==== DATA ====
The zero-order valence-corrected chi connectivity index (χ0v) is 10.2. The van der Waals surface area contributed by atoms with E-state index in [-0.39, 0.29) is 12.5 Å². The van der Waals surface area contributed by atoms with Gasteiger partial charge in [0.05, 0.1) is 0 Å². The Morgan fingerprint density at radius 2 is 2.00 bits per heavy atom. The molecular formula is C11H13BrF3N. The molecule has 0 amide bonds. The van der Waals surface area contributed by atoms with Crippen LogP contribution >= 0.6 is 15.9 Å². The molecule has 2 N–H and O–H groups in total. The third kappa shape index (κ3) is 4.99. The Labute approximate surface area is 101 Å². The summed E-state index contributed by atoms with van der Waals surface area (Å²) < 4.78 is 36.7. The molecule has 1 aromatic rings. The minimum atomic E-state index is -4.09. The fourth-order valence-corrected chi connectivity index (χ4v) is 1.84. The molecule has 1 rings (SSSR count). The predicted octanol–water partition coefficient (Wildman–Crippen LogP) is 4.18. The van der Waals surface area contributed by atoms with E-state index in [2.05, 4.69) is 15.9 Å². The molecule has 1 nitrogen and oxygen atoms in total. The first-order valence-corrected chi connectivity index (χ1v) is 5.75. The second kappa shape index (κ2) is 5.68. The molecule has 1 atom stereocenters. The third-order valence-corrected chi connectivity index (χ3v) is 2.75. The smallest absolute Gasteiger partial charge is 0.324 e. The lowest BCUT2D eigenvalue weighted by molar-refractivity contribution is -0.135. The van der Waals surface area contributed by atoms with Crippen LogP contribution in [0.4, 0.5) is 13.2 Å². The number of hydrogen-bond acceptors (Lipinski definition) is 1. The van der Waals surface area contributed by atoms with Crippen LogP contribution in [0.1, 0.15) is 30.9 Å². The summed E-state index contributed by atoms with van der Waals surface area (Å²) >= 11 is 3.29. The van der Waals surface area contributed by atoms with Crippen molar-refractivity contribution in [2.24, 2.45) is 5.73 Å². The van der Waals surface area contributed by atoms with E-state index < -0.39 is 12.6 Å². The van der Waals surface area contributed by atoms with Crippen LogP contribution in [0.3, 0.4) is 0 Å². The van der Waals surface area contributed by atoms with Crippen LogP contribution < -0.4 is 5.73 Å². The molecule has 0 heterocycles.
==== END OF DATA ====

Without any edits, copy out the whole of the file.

The zero-order valence-corrected chi connectivity index (χ0v) is 10.2. The van der Waals surface area contributed by atoms with E-state index in [-0.39, 0.29) is 12.5 Å². The van der Waals surface area contributed by atoms with Gasteiger partial charge in [0.05, 0.1) is 0 Å². The Morgan fingerprint density at radius 2 is 2.00 bits per heavy atom. The molecular formula is C11H13BrF3N. The molecule has 0 amide bonds. The van der Waals surface area contributed by atoms with Crippen LogP contribution >= 0.6 is 15.9 Å². The molecule has 2 N–H and O–H groups in total. The third kappa shape index (κ3) is 4.99. The Labute approximate surface area is 101 Å². The summed E-state index contributed by atoms with van der Waals surface area (Å²) < 4.78 is 36.7. The molecule has 1 aromatic rings. The minimum atomic E-state index is -4.09. The fourth-order valence-corrected chi connectivity index (χ4v) is 1.84. The molecule has 1 rings (SSSR count). The predicted octanol–water partition coefficient (Wildman–Crippen LogP) is 4.18. The van der Waals surface area contributed by atoms with E-state index in [2.05, 4.69) is 15.9 Å². The molecule has 1 nitrogen and oxygen atoms in total. The first-order valence-corrected chi connectivity index (χ1v) is 5.75. The second kappa shape index (κ2) is 5.68. The molecule has 1 atom stereocenters. The third-order valence-corrected chi connectivity index (χ3v) is 2.75. The smallest absolute Gasteiger partial charge is 0.324 e. The lowest BCUT2D eigenvalue weighted by molar-refractivity contribution is -0.135. The van der Waals surface area contributed by atoms with Crippen LogP contribution in [0.4, 0.5) is 13.2 Å². The number of hydrogen-bond acceptors (Lipinski definition) is 1. The van der Waals surface area contributed by atoms with Crippen LogP contribution in [0.1, 0.15) is 30.9 Å². The summed E-state index contributed by atoms with van der Waals surface area (Å²) >= 11 is 3.29. The van der Waals surface area contributed by atoms with Crippen molar-refractivity contribution in [2.24, 2.45) is 5.73 Å². The van der Waals surface area contributed by atoms with E-state index < -0.39 is 12.6 Å². The van der Waals surface area contributed by atoms with Crippen LogP contribution in [0.3, 0.4) is 0 Å². The van der Waals surface area contributed by atoms with Crippen LogP contribution < -0.4 is 5.73 Å². The molecule has 0 heterocycles.